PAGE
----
“It really is friendship, and shared dreams, that binds them. And good company—whatever makes people friends. The unspoken stuff,” Reichardt adds. “But also that they’re both outcasts in this rough setting with all this macho male aggressive energy. They’re domestic. King Lu by sea, and Cookie by land—they’ve been travelling their whole lives, and they both have this fantasy of settling down and setting something up; getting a toehold in what would today be like the middle class. Cookie is down and close to the Earth—he’s with the milk and the cow, and he’s nurturing and he forages. And King Lu is like the owl up in the tree, observing, with the bigger overlook on things.”
First Cow hinges on the bond shared by Magaro (best known for The Big Short, Carol, and David Chase’s Not Fade Away) and newcomer Lee, and to help develop that rapport, Reichardt did what she often does with her leads: dumped them in the wilderness. “We sent them off with a survivalist into the woods to go camping together, to learn to build fires without matches. That’s really been what I’ve done instead of rehearsing—have people have an experience together,” she explains. “So they went off and camped in the rain together, learning to fish and use all the tools and build all the traps and stuff like that. Oddly, Magaro is very much like Cookie and Orion is very much like King Lu. I don’t know how that happened. Some of it’s just luck, and some of it is their craft as actors.”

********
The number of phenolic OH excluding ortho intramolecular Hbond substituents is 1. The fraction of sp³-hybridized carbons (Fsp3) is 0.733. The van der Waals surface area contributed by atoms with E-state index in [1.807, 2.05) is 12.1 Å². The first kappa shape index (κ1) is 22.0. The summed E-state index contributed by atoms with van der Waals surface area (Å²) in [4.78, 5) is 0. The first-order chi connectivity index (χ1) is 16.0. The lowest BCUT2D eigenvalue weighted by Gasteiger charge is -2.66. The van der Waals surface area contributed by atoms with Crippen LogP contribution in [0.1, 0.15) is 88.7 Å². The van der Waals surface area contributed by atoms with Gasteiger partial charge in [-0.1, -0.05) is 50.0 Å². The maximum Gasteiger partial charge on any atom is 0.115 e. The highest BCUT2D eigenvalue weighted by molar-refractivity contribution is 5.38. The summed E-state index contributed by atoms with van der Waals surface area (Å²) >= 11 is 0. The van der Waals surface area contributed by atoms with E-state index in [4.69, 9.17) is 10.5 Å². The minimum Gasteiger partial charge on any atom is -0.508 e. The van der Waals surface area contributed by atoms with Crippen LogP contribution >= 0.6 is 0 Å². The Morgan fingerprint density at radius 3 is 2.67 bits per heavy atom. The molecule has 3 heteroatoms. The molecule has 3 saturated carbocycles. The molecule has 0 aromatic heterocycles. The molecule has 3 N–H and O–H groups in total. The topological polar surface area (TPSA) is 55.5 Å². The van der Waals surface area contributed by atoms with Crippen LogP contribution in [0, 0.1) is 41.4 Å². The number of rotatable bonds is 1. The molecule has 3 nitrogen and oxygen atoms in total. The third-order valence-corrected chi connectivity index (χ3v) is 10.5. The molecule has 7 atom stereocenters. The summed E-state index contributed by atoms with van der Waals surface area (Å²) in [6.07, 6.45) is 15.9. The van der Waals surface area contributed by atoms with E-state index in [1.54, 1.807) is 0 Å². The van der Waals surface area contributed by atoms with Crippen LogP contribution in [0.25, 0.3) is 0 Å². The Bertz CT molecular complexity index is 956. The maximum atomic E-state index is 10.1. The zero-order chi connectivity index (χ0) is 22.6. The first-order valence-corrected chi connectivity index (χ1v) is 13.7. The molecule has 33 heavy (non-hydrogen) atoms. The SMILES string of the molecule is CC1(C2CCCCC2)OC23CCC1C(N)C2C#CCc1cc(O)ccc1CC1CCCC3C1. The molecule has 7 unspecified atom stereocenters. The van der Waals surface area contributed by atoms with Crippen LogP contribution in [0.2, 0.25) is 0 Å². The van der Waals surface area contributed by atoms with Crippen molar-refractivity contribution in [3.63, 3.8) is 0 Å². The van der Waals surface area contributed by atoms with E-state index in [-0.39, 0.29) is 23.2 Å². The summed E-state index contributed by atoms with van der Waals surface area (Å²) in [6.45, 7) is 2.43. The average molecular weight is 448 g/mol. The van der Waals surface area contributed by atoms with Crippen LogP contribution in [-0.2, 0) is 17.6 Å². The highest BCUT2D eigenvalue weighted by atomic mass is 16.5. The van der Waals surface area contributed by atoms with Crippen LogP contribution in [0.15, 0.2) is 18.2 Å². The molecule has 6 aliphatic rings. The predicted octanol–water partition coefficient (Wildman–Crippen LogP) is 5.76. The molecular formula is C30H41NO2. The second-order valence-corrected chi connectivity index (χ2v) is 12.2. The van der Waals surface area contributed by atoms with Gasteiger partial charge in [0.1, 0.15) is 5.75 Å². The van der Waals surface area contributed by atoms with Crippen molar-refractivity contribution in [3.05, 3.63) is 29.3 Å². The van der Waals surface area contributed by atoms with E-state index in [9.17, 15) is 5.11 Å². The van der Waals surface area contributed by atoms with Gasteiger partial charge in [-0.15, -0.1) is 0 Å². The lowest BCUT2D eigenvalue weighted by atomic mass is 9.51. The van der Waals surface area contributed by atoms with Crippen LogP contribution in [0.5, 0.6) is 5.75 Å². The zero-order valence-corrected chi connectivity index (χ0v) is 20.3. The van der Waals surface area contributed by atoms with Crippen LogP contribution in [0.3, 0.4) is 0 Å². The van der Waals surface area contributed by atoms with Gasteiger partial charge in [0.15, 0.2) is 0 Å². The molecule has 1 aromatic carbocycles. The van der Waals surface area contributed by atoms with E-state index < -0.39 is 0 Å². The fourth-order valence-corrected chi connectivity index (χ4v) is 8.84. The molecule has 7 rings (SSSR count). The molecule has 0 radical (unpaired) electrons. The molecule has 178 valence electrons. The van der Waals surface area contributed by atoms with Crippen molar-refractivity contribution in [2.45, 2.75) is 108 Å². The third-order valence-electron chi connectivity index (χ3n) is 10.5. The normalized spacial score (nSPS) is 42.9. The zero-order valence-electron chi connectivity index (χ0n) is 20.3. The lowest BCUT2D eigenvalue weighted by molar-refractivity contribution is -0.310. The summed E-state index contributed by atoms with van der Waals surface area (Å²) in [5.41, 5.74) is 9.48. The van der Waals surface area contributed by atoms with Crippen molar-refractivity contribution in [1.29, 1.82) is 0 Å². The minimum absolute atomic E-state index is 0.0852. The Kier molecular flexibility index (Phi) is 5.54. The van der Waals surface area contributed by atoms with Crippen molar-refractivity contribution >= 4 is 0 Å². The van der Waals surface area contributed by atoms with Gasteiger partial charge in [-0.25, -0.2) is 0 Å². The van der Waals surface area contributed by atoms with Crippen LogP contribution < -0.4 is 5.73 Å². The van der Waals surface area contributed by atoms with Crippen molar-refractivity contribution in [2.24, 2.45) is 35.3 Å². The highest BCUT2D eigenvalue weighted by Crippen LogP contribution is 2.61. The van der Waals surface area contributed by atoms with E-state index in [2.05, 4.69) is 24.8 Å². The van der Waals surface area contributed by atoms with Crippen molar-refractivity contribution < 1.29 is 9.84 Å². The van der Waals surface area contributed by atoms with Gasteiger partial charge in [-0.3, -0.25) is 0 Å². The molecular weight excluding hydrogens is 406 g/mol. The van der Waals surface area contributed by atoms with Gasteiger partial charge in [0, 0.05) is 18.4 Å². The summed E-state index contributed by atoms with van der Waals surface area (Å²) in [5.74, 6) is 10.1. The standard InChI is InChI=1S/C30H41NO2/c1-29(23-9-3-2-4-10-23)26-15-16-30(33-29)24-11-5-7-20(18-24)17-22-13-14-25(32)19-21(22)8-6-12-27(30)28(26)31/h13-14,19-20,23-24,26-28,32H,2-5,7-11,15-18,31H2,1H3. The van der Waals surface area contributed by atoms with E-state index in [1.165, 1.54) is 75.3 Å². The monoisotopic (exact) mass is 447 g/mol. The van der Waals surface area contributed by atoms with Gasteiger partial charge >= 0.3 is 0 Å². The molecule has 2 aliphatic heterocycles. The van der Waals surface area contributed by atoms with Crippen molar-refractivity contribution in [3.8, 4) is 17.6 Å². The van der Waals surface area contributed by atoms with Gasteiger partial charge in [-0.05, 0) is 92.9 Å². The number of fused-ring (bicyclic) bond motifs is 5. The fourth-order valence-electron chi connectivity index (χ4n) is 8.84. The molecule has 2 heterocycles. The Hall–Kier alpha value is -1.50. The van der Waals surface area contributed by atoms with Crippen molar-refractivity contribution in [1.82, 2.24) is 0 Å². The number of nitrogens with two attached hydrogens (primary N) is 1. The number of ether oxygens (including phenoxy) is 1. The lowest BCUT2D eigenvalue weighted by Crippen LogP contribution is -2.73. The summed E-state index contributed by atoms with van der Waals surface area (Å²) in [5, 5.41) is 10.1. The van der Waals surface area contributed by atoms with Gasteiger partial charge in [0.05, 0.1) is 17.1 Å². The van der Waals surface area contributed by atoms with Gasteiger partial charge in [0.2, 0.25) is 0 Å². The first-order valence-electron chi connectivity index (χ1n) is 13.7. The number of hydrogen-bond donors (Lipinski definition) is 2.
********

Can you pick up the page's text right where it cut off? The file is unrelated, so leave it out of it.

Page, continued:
Giving particular credit to cinematographer Christopher Blauvelt for setting an inviting mood, Reichardt says Magaro and Lee’s chemistry was partially the byproduct of her small, relaxed set—which not only created solidarity between cast and crew, but afforded a measure of creative comfort. It’s a career-long approach born from both her artistic instincts and out of necessity, since, “I personally felt in the ‘90s that it was such a closed world [to women] that I spent a decade trying to find my own way to making films. Going back to Super 8, and shooting 16mm, and making films with a crew of two people, four people, six people.” Though she concedes, with a chuckle, that her own outsider status is somewhat contradicted by her current partnership with A24 (which is distributing First Cow), that doesn’t change the fact that “I don’t think of myself as part of an industry.”
Freedom is what Cookie and King Lu ultimately seek, as does Reichardt, who achieves a measure of independence by keeping her endeavors modestly scaled. “That’s the thing about working small: no one’s really paying too much attention. I show some of my completed film when it’s done, and it’s like, ‘Here’s the film.’ There aren’t a lot of hands in it. There are usually a lot of hands in the casting part of it. But again, the demands are smaller because the budgets are smaller.”